Zimbabwe is among the 20 African countries where child marriages are most prevalent, the United Nations Children’s Fund (UNICEF) revealed in February.
According to the Zimbabwe National Statistics Agency (Zimstat), 33.7% of girls aged under 18 are married. This is one in three girls under 18. In comparison, 2% of boys get married before reaching the age of 18 years.
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Child marriages are most prevalent in Mashonaland Central, where 52.1% of girls get married before 18, while Bulawayo has the lowest prevalence rate, 10.9%.
Zimstat data also shows that rural girls are twice more likely to be married before 18 than their urban counterparts.
Share of girls married before 18 by province:
- Mashonaland Central – 52.1%
- Mashonaland East – 45.1%
- Masvingo – 43.4%
- Mashonaland West – 42.2%
- Manicaland – 38.1%
- Midlands – 30.3%
- Matabeleland North – 29.4%
- Harare – 23%
- Matabeleland South – 20.3%
- Bulawayo – 10.9%
- Rural – 21.3%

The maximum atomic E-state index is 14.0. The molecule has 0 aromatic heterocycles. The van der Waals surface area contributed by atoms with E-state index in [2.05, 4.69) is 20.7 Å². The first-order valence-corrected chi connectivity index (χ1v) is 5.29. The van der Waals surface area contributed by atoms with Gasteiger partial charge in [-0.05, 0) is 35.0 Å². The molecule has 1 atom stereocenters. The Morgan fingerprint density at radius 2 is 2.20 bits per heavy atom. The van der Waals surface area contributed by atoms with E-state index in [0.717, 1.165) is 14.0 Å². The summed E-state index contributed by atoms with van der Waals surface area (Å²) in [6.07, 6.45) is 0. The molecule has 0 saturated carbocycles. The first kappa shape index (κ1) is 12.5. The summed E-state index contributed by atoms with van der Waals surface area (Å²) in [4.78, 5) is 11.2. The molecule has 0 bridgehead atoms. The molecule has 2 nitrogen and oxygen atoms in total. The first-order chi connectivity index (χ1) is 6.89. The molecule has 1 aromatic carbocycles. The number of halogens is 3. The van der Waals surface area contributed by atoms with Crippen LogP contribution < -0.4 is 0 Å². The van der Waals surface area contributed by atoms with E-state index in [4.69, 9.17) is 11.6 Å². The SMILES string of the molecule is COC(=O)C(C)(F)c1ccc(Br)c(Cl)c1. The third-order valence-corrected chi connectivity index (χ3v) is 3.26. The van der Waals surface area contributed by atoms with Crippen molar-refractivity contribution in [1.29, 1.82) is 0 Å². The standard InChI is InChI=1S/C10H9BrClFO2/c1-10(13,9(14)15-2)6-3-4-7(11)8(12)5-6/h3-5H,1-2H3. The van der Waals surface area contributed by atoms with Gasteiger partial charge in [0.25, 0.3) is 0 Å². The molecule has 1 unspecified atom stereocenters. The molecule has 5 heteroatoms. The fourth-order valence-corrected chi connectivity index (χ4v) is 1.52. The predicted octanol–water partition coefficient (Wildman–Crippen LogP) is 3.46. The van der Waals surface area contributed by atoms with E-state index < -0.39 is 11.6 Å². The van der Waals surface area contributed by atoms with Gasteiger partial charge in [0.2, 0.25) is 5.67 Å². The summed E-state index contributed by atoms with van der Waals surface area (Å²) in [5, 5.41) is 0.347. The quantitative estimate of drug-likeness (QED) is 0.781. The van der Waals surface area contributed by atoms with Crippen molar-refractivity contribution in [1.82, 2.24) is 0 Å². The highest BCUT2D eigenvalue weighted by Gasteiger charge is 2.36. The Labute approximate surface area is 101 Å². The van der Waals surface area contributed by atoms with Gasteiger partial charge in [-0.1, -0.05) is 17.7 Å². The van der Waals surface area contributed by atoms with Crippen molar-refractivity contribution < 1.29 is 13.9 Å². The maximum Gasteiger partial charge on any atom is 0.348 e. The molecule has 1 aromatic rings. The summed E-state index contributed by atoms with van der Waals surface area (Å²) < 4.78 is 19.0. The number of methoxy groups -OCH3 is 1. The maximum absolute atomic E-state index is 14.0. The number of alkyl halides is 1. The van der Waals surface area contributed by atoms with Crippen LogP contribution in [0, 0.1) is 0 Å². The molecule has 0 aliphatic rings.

- Urban – 43.7%
Zimstat’s 2019 Multiple Indicator Cluster Survey (MICS) (2019) found that the highest prevalence of child marriages, 50.9%, is among families whose heads identified their religion as “traditional.”
Protestants – who include Adventists, Anglicans, Baptists, Lutherans, Methodists and Presbyterians – have the lowest prevalence of child marriages, 16.2%.
Data shows there is a positive correlation between child marriages and poverty. More children from poor households get married early, compared to those with higher incomes.
The Constitution of Zimbabwe, adopted in 2013, sets 18 years as the minimum age of marriage in Zimbabwe.
In January 2016, the Constitutional Court struck down a section of the Marriage Act, which had, for years, allowed children under the age of 18 years to marry.
This was because that particular section was inconsistent with the Constitution.